On July 12, 2019, Chanda McGuffin recommended that Waynesboro’s new arts center be named after Daryl R. Brooks. Then, Tom McDonald opined that “reverse discrimination” motivated her to do so; moreover, that such is her “main agenda” now “as in the past” (Letters, July 18, 2019). Could it be that what we are seeing is his own discrimination projected in reverse onto her?
Racial discrimination involves a majority oppressing a minority through an imbalance of privilege and power over a long period of time. Reverse or otherwise, it is not when someone is nominated for an award that we don’t want them to have.
The phrase “reverse discrimination” is but an attempt to “turn the tables” away from what many among us are experiencing around our many tables.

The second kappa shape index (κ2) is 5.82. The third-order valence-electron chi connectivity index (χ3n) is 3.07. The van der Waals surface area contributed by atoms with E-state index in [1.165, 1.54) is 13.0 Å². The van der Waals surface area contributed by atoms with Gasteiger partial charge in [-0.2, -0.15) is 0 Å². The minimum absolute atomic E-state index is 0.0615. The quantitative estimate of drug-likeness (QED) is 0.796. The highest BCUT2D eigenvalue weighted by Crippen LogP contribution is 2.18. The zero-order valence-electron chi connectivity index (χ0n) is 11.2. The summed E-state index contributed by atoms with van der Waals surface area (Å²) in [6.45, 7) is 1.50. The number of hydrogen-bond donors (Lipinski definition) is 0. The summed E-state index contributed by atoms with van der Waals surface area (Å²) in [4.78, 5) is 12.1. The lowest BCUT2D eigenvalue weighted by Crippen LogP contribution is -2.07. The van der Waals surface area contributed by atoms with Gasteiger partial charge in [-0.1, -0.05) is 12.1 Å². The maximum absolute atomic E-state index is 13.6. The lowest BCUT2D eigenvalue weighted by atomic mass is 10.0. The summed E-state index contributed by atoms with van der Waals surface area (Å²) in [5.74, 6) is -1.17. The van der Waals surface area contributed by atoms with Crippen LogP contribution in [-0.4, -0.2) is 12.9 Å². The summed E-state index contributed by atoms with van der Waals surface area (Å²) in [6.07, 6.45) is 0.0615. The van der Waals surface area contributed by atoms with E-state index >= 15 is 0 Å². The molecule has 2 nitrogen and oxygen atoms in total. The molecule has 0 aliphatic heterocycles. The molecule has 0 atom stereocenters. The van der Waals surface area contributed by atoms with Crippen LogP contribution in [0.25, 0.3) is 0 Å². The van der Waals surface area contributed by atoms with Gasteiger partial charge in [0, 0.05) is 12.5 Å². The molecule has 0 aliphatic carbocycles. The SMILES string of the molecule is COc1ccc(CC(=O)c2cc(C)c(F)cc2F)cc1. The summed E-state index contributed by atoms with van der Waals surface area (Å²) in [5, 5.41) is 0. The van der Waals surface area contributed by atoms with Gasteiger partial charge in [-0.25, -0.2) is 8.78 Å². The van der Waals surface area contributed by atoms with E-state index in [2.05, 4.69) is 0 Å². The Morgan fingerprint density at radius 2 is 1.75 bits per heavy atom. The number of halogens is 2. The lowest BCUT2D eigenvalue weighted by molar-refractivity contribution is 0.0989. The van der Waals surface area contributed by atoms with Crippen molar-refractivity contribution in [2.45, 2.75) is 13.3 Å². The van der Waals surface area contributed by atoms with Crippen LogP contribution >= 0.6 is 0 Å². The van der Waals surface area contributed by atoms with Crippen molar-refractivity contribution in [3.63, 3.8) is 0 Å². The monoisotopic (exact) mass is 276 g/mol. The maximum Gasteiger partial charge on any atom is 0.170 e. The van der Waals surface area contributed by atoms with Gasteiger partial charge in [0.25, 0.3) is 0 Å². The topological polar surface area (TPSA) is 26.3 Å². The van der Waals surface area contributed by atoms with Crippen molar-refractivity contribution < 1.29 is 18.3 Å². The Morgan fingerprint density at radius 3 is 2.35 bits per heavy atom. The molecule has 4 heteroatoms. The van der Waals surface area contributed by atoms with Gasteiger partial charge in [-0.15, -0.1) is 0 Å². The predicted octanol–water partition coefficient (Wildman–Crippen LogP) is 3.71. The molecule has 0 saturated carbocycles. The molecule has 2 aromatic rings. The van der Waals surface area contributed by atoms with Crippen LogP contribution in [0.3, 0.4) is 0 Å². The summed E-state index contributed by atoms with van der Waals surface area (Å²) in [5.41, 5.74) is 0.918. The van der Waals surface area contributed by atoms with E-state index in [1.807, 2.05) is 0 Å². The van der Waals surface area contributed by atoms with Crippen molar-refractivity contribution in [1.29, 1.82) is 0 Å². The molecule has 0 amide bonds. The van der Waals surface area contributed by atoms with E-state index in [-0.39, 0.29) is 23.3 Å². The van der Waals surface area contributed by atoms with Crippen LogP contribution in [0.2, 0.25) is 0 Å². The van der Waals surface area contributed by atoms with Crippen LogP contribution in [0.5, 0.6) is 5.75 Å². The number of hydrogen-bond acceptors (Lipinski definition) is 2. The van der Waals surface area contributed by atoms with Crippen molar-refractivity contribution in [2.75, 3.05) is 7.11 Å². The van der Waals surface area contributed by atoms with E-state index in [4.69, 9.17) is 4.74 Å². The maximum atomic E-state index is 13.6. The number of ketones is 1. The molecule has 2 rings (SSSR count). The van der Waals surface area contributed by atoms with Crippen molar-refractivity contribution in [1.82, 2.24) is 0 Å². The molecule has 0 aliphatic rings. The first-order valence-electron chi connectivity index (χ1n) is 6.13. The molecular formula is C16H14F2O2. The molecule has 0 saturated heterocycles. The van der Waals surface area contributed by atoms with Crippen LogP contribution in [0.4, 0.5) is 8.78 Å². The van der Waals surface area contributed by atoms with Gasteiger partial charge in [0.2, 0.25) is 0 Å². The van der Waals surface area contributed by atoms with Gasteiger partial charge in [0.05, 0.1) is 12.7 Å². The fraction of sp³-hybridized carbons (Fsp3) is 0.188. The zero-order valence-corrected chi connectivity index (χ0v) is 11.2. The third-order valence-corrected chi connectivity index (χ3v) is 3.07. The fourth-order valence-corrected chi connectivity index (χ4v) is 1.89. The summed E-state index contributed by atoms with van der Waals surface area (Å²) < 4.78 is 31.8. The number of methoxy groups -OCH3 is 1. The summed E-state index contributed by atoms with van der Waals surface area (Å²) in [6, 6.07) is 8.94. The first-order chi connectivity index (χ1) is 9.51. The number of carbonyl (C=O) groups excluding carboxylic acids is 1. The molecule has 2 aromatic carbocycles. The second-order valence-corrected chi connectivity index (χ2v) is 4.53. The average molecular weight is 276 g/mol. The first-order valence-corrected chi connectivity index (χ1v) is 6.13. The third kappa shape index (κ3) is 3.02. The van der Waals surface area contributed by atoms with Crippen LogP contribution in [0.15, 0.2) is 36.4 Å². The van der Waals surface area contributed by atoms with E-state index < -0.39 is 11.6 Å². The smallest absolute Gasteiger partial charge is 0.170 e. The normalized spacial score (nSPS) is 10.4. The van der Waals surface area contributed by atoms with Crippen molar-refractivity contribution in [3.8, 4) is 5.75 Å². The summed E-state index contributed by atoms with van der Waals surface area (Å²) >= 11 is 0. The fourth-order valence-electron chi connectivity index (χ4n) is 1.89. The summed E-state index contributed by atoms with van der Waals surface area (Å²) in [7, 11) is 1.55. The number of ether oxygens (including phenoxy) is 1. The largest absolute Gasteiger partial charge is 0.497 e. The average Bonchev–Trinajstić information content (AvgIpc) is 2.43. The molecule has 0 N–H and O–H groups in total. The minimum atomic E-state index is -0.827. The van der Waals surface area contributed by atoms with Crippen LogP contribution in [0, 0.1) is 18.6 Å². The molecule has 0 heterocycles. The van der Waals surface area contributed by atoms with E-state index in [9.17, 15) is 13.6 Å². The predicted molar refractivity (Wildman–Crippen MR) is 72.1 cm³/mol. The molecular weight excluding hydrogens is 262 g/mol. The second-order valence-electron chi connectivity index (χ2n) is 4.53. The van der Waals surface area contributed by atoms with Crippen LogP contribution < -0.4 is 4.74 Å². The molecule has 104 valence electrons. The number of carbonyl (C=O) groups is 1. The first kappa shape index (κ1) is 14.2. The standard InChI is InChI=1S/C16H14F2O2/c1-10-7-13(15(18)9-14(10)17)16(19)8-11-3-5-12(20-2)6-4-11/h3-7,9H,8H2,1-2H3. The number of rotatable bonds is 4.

Racism was our country’s “original sin” as incarnate in slavery. What has been gained through amendments to the United States Constitution and such Supreme Court decisions as Brown v Board has largely been muffled, even denied outright.
Minorities do not oppress the majority. What sometimes looks like — and is claimed as — the “reverse” might be incidents of minority individuals acting out prejudices against the majority. But the “proper order” is soon restored — or even tightened — because minorities alone do not have the means to completely reverse discrimination.
Racism is systemic; that is, “baked into” the system like ingredients in a cake. It was so in our Constitution, in decisions made by the Supreme Court and lower courts, throughout the Civil War and Reconstruction, during the Jim Crow era, and through segregation in all of our institutions; sadly, where we might least expect it — in churches.
The laudatory comments about Mr. Brooks in Ms. McGuffin’s nomination, in Mr. A.D. Weaver’s accolades above Mr. McDonald’s complaints, even in McDonalds’ guarded praise of Brooks, and in opinions elsewhere, lead me to support naming Waynesboro’s art center after Daryl R. Brooks.
Rev. Russell Waldrop